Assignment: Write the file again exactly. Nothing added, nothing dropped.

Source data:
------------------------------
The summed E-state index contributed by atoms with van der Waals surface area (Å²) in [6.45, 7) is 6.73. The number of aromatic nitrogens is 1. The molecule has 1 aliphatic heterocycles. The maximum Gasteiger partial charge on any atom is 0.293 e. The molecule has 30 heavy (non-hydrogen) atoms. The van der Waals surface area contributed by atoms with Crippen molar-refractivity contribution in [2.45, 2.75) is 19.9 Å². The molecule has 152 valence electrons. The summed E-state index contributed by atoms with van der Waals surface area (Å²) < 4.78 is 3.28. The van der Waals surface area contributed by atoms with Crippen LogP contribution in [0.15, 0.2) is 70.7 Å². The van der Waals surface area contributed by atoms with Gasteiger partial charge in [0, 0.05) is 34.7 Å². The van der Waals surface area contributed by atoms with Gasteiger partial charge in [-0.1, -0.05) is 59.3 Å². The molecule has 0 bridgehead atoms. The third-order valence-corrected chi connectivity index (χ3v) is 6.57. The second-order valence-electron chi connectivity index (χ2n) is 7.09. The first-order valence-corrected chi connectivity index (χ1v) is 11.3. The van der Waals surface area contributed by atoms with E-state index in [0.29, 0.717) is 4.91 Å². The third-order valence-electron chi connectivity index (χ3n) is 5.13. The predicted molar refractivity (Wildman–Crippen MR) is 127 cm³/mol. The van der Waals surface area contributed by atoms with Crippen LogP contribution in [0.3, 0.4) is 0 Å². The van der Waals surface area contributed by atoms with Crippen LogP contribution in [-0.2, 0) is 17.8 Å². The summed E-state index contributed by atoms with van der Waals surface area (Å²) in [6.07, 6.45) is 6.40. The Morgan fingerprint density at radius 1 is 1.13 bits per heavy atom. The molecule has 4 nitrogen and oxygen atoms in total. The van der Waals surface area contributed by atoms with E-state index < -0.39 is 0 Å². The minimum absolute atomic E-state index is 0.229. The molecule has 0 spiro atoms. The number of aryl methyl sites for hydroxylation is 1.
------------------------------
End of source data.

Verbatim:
The summed E-state index contributed by atoms with van der Waals surface area (Å²) in [6.45, 7) is 6.73. The number of aromatic nitrogens is 1. The molecule has 1 aliphatic heterocycles. The maximum Gasteiger partial charge on any atom is 0.293 e. The molecule has 30 heavy (non-hydrogen) atoms. The van der Waals surface area contributed by atoms with Crippen molar-refractivity contribution in [2.45, 2.75) is 19.9 Å². The molecule has 152 valence electrons. The summed E-state index contributed by atoms with van der Waals surface area (Å²) < 4.78 is 3.28. The van der Waals surface area contributed by atoms with Crippen LogP contribution in [0.15, 0.2) is 70.7 Å². The van der Waals surface area contributed by atoms with Gasteiger partial charge in [0, 0.05) is 34.7 Å². The van der Waals surface area contributed by atoms with Gasteiger partial charge in [-0.1, -0.05) is 59.3 Å². The molecule has 0 bridgehead atoms. The third-order valence-corrected chi connectivity index (χ3v) is 6.57. The second-order valence-electron chi connectivity index (χ2n) is 7.09. The first-order valence-corrected chi connectivity index (χ1v) is 11.3. The van der Waals surface area contributed by atoms with E-state index in [0.29, 0.717) is 4.91 Å². The third-order valence-electron chi connectivity index (χ3n) is 5.13. The predicted molar refractivity (Wildman–Crippen MR) is 127 cm³/mol. The van der Waals surface area contributed by atoms with Crippen LogP contribution in [0.3, 0.4) is 0 Å². The van der Waals surface area contributed by atoms with Crippen LogP contribution in [-0.2, 0) is 17.8 Å². The summed E-state index contributed by atoms with van der Waals surface area (Å²) in [6.07, 6.45) is 6.40. The Morgan fingerprint density at radius 1 is 1.13 bits per heavy atom. The molecule has 4 nitrogen and oxygen atoms in total. The van der Waals surface area contributed by atoms with E-state index < -0.39 is 0 Å². The minimum absolute atomic E-state index is 0.229. The molecule has 0 spiro atoms. The number of aryl methyl sites for hydroxylation is 1.